When Luke arrives for breakfast at Jocelyn’s that morning, exhausted from the graveyard shift, he slumps at the breakfast table for a whole five minutes before noticing the conspicuously wrapped box resting on it. It’s wrapped in reflective silver paper with a bright pink bow on the top, a tag attached with his name written on it in a child’s most careful hand.
“Don’t touch that!” A piercing shout scares him, despite his enhanced senses. He turns to see Clary standing in the doorway, gap in the front of her teeth from a missing tooth and hair only half fixed.
Jocelyn comes following after her with an exasperated expression, still holding a brush and elastic, clips poking out between her lips. She smiles warmly at Luke all the same, and he basks in it.
“Isn’t it for me?” Luke asks Clary and she clambers into his lap, wrapping her skinny arms around his neck and sighing in irritation at his slowness.
“ Yes , but you have to wait until after breakfast. Mom says,” she tells him pointedly, letting Jocelyn put her hair into a second braid before scrambling off of Luke to get her special cereal bowl off of the counter.
Luke huffs out a laugh at her, and Jocelyn places a hand on his shoulder. “Thanks for making it,” she says.
“Always,” he tells her, putting his hand on top of hers. She lets him for a moment, before pulling it away to help Clary with the cereal and orange juice.
Clary eats quickly, as if it will hasten Jocelyn and Luke to do the same, and then stares at them anxiously as they finish. Luke takes a long time on purpose, and she gripes at him loudly. Finally, Luke tugs the gift toward himself and makes a show of ripping the wrapping to shreds. He sticks the bow to Clary’s forehead and she giggles, brushing it off.
Inside the box is a white coffee mug, hand painted. There’s a shaky image of the earth below the words “World’s Best Dad” painted in gold. On the bottom, Clary signed a sloppy signature in black with a heart over the “i” in Clarissa.
It strikes Luke, then, what day it is. The card sales at the corner store, the balloons on mailboxes that he spotted as he drove over. It’s Father’s Day.
“Do you like it?” Clary has her lower lip trapped between her teeth, the full force of her green eyes pinned on him.
Luke grins, pulling her chair close to him so he can hug her. “I love it. Thank you, kiddo.” He blinks determinedly against his stinging eyes, beaming at Jocelyn over the top of Clary’s head.
Simon slides into the booth across from Luke at the Jade Wolf, clutching a parcel in his hands. It’s just after ten, and the pack has grown used to Simon’s presence, even if it displeases them. They barely spare Simon a glance. Luke looks him over, his pink cheeks and slightly stained mouth show that he’s fed recently. The redness at the tips of his ears give away Simon’s nervousness. Luke doesn’t think he’s ever met a vampire who could blush before.
“Hey, Luke,” he says, and Luke waves his chopsticks in greeting.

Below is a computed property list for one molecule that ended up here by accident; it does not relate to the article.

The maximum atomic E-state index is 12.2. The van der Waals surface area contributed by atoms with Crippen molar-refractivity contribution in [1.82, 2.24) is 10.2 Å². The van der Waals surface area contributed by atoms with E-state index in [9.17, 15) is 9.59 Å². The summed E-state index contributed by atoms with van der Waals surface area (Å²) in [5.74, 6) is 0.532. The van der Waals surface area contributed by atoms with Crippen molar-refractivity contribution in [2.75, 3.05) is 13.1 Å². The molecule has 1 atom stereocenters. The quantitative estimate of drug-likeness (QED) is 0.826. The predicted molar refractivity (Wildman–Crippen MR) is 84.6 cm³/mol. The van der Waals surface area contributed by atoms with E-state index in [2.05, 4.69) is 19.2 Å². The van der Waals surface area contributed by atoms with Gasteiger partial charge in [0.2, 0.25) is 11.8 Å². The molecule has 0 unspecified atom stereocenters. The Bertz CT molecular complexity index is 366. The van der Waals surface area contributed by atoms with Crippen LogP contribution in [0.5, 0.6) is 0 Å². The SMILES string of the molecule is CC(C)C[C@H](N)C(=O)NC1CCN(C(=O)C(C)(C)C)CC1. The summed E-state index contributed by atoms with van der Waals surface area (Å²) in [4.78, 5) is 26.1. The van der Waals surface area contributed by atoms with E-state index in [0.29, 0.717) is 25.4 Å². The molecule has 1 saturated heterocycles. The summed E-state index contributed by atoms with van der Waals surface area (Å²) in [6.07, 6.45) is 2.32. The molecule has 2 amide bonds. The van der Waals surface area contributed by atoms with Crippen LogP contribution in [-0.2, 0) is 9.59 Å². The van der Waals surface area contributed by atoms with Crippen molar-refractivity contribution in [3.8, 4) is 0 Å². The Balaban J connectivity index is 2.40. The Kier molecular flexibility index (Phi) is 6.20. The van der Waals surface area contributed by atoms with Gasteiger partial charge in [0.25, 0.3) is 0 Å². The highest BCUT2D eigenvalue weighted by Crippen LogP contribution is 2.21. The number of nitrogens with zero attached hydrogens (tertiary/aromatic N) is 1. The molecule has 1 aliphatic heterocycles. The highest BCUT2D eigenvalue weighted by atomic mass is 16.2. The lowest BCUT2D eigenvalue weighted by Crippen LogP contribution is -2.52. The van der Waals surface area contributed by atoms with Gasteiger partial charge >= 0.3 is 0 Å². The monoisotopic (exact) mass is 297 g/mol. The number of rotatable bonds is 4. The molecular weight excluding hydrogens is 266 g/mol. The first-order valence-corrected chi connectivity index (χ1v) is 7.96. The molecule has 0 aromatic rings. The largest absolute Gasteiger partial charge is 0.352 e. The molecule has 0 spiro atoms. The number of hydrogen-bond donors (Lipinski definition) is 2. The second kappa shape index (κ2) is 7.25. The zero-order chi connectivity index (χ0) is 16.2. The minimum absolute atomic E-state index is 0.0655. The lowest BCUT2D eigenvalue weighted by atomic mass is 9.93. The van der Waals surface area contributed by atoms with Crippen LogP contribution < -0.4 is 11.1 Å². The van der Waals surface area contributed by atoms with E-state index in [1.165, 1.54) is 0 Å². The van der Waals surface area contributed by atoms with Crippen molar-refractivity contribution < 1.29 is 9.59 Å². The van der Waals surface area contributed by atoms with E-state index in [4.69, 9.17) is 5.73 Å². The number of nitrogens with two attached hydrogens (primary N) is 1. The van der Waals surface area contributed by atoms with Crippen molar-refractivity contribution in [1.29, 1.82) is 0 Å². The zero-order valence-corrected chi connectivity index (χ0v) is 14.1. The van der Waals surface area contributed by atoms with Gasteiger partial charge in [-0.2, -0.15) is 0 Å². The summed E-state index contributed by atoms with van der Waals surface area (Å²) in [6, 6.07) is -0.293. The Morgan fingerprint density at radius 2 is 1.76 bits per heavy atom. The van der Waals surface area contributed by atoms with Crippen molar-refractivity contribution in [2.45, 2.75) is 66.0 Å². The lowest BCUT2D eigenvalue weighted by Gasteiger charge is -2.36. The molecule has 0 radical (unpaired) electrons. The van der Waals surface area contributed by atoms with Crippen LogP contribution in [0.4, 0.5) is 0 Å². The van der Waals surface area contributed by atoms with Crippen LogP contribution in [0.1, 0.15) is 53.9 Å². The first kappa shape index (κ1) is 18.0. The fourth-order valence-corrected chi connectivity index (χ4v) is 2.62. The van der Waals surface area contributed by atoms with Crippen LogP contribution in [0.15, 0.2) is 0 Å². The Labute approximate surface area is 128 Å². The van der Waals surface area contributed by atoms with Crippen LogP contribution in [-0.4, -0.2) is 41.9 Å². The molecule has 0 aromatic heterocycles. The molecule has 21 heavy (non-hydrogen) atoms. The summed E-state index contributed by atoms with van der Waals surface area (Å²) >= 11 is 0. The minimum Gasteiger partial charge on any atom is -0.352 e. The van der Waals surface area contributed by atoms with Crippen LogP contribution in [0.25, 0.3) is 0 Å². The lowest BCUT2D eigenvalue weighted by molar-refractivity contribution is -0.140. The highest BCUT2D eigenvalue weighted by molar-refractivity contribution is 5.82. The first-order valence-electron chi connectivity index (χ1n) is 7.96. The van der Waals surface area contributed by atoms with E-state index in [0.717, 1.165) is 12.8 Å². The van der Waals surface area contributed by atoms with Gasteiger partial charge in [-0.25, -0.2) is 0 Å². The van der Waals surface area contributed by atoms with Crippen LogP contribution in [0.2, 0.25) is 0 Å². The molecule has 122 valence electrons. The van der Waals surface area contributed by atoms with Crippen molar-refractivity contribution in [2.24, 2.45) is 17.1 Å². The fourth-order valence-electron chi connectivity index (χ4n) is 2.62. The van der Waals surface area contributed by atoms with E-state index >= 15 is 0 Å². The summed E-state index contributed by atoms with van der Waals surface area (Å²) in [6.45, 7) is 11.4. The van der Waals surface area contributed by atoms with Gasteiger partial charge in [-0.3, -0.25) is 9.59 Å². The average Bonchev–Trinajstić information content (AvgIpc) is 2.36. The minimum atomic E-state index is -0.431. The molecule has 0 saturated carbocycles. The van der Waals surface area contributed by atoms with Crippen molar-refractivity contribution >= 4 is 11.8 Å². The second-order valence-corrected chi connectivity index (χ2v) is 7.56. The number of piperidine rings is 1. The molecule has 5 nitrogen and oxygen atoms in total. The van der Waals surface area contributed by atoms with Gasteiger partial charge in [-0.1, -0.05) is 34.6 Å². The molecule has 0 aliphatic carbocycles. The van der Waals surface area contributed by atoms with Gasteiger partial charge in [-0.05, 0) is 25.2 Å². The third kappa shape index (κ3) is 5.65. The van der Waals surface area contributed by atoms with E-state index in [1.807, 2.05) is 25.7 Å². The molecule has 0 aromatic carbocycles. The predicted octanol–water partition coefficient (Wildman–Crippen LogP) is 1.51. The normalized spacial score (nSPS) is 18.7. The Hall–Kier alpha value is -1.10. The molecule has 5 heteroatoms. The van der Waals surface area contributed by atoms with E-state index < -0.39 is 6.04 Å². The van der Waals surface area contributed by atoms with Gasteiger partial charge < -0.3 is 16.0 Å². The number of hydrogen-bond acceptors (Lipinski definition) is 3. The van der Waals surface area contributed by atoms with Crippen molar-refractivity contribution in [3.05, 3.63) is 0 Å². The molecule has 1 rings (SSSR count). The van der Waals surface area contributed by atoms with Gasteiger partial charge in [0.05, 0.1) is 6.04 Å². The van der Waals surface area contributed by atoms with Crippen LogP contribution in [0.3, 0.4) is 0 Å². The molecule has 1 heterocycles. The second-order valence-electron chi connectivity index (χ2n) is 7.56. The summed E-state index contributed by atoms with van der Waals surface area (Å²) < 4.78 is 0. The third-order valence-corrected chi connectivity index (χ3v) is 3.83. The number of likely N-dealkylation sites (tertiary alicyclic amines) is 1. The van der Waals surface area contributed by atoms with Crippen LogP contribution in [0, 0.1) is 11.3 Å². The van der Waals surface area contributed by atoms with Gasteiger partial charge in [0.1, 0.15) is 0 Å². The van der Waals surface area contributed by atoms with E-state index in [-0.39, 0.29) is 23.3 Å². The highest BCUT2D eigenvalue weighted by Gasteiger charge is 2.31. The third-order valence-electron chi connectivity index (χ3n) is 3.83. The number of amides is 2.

“What’s up, Simon?” Luke asks after swallowing, crossing his arms.
Simon turns pinker at that, but places the parcel on the table between them firmly. “I wanted to say thank you, you know? For all you’ve done for me, since it happened. I’d be dead ten times over if it weren’t for you. Like, really dead. Not undead. I’m already undead-” Luke gives him a quelling look, and Simon snaps his mouth closed sheepishly. Then, he shoves the package across the table. “This is for you.”
Luke opens it bemusedly, and sets the black ceramic mug on the table to read it. It’s clearly store bought, the tag still attached to the handle with the price hastily scratched out. In yellow Star Wars font on the front, it declares “Greatest Dad in the Galaxy”.
“There wasn’t really, like, anything that said ‘hey thanks for helping a new vamp out even though you’re busy and also a werewolf’. So I had to settle,” Simon explains, and Luke cracks a huge smile. Simon smiles back, fangs protruding a little bit over his bottom lip.
Luke is swamped with paperwork, words on his computer screen beginning to blur together. He rubs his face wearily, drinking coffee from his Star Wars best dad mug, grimacing when he realizes it’s gone cold. He chews on a piece of beef jerky contemplatively as he reads over what he wrote, sighing to himself irritably. It’s a mess, everything he just typed up about his most recent case.
Dejectedly, he scraps it, and starts again, focusing more on what he’s doing now. He was so absorbed in his work that he didn’t notice the newest detective approaching his desk until she was right next to him, collecting a few files that she needed to look through from the file cabinet behind him. He lifts his cold coffee at her and she nods curtly, eyes traveling past him to his desk.
There are two pictures on it: one of himself, Jocelyn and Clary in front of a fountain and another of Maia and Gretel, beaming at Coney Island. “Are they your daughters?” the detective asks, nodding at the shot of Maia and Gretel, arms around each other, Gretel mid-laugh. Luke is taken aback for a moment, so used to the detectives at the precinct only referencing Clary and Jocelyn.
He clears his throat and says, “They’re family.”